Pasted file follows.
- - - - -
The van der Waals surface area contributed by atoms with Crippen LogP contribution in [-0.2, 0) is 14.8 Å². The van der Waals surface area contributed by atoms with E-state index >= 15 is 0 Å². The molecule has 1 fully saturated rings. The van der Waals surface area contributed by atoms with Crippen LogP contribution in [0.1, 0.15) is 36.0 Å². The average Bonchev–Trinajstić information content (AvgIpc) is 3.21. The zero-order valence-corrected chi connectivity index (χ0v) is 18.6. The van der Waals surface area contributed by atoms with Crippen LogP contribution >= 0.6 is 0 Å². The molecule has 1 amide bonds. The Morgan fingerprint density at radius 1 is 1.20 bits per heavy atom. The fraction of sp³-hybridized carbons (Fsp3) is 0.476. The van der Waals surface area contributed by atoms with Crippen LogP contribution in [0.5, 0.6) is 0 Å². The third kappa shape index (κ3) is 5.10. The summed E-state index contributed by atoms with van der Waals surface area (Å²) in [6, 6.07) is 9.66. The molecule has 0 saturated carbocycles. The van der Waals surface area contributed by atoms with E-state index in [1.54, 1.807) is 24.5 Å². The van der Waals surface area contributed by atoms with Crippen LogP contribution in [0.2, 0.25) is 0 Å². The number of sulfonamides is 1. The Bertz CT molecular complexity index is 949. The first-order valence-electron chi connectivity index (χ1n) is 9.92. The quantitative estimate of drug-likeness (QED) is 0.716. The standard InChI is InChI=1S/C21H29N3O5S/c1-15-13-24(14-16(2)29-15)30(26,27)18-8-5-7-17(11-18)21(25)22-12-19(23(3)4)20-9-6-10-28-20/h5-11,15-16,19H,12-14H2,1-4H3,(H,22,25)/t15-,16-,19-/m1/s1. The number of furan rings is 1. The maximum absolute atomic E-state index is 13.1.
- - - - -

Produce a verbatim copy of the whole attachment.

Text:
The van der Waals surface area contributed by atoms with Crippen LogP contribution in [-0.2, 0) is 14.8 Å². The van der Waals surface area contributed by atoms with E-state index >= 15 is 0 Å². The molecule has 1 fully saturated rings. The van der Waals surface area contributed by atoms with Crippen LogP contribution in [0.1, 0.15) is 36.0 Å². The average Bonchev–Trinajstić information content (AvgIpc) is 3.21. The zero-order valence-corrected chi connectivity index (χ0v) is 18.6. The van der Waals surface area contributed by atoms with Crippen LogP contribution >= 0.6 is 0 Å². The molecule has 1 amide bonds. The Morgan fingerprint density at radius 1 is 1.20 bits per heavy atom. The fraction of sp³-hybridized carbons (Fsp3) is 0.476. The van der Waals surface area contributed by atoms with Crippen LogP contribution in [0.5, 0.6) is 0 Å². The third kappa shape index (κ3) is 5.10. The summed E-state index contributed by atoms with van der Waals surface area (Å²) in [6, 6.07) is 9.66. The molecule has 0 saturated carbocycles. The van der Waals surface area contributed by atoms with E-state index in [1.54, 1.807) is 24.5 Å². The van der Waals surface area contributed by atoms with Crippen LogP contribution in [0.2, 0.25) is 0 Å². The number of sulfonamides is 1. The Bertz CT molecular complexity index is 949. The first-order valence-electron chi connectivity index (χ1n) is 9.92. The quantitative estimate of drug-likeness (QED) is 0.716. The standard InChI is InChI=1S/C21H29N3O5S/c1-15-13-24(14-16(2)29-15)30(26,27)18-8-5-7-17(11-18)21(25)22-12-19(23(3)4)20-9-6-10-28-20/h5-11,15-16,19H,12-14H2,1-4H3,(H,22,25)/t15-,16-,19-/m1/s1. The number of furan rings is 1. The maximum absolute atomic E-state index is 13.1.